Linda Martell Played The Opry 12 Times
Albums go out of print, and songs fade from the airwaves, but milestones are harder to forget. Martell’s greatest feat was when she became the first black solo female to perform at the Grand Ole Opry in 1969. Although extremely nervous to take the stage of the biggest weekly country show that launched the careers of some of the greatest white country stars, Martell stunned the audiences with her talent and received two standing ovations. This courageous act, in a cultural space and geographical region that had its racist tendencies, propelled Martell's career to a new level. She was invited back to The Opry eleven more times. Martell was even considered for hosting another country variety show, but that one never worked out.
Racism Was A Harsh Obstacle For Martell
Martell’s career built on the progress in country music made by Charley Pride and Ray Charles, but she did face the intense cruelty of racism, even with her own producer. Singleton critically offended Martell when he informed her that her music was now going to be released on his new label dedicated to country music called Plantation Records. Martell accused Singleton of promoting that “black people belonged on the planation,” but Singleton denied that the name was tied to slavery. Martell did not really have a choice, since she knew Singleton was in charge of her career, so she begrudgingly signed to Plantation. The racism only grew from that point on as Martell was viciously heckled when she played live shows. One promoter cancelled a show in Beaumont, Texas when he realized she was black; audience members would tell her she didn’t sound black; and a show executive tried to teach Martell how to pronounce words correctly so she wouldn’t "embarrass" them during her performance on the variety show Hee Haw. Because Hee Haw, as we all know, was all about proper pronunciation. Martell disregarded his instructions and sang the song as she always did, which left the executive in a rage. Charley Pride advised Martell to ignore the racist slurs and toughen up in order to survive the prejudice that was then more or less baked into the genre. Singleton, on the other hand, began booking her in more racially diverse cities because of the hostility she faced from all-white audiences.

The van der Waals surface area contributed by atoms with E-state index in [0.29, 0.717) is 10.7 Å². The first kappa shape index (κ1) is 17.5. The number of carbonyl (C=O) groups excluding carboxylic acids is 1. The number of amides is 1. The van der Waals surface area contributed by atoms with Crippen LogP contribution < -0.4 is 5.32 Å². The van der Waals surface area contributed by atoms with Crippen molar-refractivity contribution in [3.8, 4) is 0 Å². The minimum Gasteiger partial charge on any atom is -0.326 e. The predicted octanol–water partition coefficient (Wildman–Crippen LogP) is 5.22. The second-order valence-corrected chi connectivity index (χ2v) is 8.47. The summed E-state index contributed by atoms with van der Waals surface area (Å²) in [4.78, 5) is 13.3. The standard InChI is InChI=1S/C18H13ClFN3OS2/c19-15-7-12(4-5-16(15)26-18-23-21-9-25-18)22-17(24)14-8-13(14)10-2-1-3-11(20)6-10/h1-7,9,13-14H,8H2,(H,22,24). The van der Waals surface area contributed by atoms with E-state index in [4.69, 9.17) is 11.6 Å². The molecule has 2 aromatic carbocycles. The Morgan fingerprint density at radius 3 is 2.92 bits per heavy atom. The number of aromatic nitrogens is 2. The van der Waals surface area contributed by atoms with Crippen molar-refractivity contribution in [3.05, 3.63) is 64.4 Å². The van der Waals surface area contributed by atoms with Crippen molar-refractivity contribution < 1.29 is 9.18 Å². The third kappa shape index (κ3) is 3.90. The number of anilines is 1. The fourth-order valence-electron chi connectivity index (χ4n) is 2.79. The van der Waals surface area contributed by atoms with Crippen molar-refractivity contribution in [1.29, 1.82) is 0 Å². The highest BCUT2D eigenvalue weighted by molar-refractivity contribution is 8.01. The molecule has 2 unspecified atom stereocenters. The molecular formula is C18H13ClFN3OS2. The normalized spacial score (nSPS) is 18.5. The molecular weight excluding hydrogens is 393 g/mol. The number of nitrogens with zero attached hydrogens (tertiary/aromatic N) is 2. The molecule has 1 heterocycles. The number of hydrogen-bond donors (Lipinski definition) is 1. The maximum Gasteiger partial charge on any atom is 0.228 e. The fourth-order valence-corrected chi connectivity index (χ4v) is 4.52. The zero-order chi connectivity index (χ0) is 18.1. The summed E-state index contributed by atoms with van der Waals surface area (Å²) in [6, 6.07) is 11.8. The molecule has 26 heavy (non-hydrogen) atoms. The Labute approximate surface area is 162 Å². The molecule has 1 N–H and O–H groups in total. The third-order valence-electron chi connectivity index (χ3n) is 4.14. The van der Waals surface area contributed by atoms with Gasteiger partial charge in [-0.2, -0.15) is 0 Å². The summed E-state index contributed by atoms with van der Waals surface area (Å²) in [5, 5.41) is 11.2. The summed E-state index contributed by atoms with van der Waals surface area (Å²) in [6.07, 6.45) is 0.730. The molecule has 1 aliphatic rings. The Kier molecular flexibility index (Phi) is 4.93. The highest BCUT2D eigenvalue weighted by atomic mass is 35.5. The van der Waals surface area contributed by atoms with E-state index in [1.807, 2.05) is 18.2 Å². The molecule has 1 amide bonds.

Waylon Jennings And Hank Snow Were Fans
Following her debut album’s release in 1970, Martell was becoming a sensation, so she moved to Nashville, country music's Mecca, with her second husband Ted Jacobs. By leading the life of a country star and performing with famous white musicians, she blazed a trail for all future black country artists who might never have had the chance to enter the country world. "Color Me Country" reached #22 on the country chart, giving Martell the opportunity to perform with some of the top country legends including Waylon Jennings and Hank Snow, who both adored her voice along with her charming personality.